Background: Acute knee injuries are a key predisposing risk factor for knee osteoarthritis. Public health interventions require in-depth epidemiological evidence to determine which knee injuries are problematic in critical age and sex demographics.
Methods: Descriptive epidemiological analysis of longitudinal data on knee injuries (July 1998 - June 2018) from the National Hospital Morbidity Database in Australia were studied. The main outcomes where the population-related knee injury frequency, incidence per 100,000 and annual growth rate (%) over the 20-year observation period. Age-group and sex differences were also studied to determine demographic-specific trends.
Findings: 228,344 knee injuries were diagnosed over the 20-year analysis period. Significantly rising annual incidences were observed for total knee injuries, anterior cruciate ligament (ACL) injuries and knee contusions in males and females. Posterior cruciate ligament (PCL) injuries and knee dislocations were also rising in females, but not males. Greater annual growth rates were observed for females compared to males for total knee injuries, knee contusions, PCL injuries and knee dislocations. Demographic analysis revealed that the highest annual growth rate in injury incidence (10.4%) was observed for ACL injuries in females aged 5-14 years old.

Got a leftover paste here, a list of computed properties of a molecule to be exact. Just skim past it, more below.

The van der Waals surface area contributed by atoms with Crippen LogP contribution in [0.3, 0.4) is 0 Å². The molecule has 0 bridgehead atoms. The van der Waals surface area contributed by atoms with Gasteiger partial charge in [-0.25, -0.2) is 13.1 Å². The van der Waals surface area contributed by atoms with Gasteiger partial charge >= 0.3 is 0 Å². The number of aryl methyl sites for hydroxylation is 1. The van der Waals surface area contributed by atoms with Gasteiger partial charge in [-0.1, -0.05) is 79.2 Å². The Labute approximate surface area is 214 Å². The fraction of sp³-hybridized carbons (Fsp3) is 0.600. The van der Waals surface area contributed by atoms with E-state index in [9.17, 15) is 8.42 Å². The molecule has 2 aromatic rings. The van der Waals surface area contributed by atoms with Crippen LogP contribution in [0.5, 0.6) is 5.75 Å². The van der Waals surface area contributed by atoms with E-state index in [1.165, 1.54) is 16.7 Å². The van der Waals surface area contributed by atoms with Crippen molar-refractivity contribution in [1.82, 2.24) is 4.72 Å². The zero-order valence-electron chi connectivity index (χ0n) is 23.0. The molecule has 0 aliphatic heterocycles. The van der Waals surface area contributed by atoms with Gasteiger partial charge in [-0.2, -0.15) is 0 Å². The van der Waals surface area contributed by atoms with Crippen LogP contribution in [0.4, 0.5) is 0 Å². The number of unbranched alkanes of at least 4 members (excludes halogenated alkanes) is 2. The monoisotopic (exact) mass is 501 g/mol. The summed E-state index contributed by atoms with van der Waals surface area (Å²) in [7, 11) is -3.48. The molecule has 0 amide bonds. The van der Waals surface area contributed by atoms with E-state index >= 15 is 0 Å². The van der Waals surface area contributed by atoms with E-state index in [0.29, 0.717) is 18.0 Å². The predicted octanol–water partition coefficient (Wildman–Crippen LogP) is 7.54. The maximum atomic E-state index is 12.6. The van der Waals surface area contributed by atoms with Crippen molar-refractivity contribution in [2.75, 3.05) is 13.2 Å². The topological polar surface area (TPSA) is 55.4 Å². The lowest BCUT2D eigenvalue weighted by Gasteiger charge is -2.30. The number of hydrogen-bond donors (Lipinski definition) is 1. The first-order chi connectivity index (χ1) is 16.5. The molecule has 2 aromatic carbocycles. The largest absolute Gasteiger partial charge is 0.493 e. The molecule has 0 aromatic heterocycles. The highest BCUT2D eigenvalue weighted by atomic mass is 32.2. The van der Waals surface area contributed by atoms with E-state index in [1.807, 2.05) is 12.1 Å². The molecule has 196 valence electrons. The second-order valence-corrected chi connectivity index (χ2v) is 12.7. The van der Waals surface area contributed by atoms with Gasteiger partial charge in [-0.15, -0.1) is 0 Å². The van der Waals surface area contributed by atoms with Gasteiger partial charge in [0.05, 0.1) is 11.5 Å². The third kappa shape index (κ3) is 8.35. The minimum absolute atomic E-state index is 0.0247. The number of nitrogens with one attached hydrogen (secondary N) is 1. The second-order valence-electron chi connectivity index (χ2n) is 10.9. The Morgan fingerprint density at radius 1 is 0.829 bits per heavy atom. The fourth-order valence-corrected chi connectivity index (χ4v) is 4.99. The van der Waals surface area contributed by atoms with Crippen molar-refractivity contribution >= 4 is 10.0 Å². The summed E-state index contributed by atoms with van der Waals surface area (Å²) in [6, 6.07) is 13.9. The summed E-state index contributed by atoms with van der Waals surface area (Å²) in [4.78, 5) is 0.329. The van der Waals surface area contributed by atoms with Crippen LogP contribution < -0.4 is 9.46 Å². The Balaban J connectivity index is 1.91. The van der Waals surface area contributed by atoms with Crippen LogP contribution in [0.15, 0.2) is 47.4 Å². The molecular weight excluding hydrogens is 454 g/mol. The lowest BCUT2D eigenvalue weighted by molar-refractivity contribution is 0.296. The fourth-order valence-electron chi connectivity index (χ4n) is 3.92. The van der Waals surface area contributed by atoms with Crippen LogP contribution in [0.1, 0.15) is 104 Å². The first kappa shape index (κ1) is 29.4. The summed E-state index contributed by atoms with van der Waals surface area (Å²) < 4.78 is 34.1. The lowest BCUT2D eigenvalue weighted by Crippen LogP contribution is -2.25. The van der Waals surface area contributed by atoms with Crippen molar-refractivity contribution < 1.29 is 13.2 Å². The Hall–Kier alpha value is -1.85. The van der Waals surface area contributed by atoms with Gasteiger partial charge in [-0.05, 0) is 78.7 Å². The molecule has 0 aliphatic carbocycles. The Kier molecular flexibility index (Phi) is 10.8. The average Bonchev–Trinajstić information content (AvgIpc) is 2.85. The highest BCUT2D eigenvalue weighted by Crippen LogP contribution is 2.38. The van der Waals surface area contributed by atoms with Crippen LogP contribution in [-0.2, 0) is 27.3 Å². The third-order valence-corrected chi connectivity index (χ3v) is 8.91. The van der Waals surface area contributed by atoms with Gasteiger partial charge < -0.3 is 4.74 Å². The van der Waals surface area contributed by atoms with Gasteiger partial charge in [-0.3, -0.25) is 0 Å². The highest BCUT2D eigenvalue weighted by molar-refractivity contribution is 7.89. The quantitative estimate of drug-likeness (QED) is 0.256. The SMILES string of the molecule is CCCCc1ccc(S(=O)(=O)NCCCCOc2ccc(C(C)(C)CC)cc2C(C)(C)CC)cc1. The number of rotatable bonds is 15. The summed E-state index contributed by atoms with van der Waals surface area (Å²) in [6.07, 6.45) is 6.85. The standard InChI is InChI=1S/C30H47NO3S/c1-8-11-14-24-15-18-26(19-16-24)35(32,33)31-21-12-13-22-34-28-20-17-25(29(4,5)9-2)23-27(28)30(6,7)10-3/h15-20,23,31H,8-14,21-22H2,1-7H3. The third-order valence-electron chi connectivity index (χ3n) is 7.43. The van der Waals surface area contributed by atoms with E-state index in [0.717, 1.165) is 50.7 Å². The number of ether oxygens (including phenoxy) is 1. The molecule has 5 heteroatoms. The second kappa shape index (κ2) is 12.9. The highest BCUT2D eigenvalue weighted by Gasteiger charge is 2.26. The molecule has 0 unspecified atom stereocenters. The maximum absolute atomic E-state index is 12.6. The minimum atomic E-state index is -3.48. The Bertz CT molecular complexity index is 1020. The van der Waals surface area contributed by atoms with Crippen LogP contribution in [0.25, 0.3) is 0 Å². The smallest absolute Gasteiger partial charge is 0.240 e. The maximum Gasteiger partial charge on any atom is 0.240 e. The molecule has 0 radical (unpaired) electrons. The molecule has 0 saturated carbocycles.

Interpretation: Increasing annual incidence of knee injuries was observed over the 20-year period. Males have a higher incidence of knee injury per capita than females, but the gap appears to have narrowed over the 20-year analysis period. Younger Australians show a precipitous rise in the annual number of ACL injuries, particularly for females aged 5-14 years. These trends warrant urgent intervention.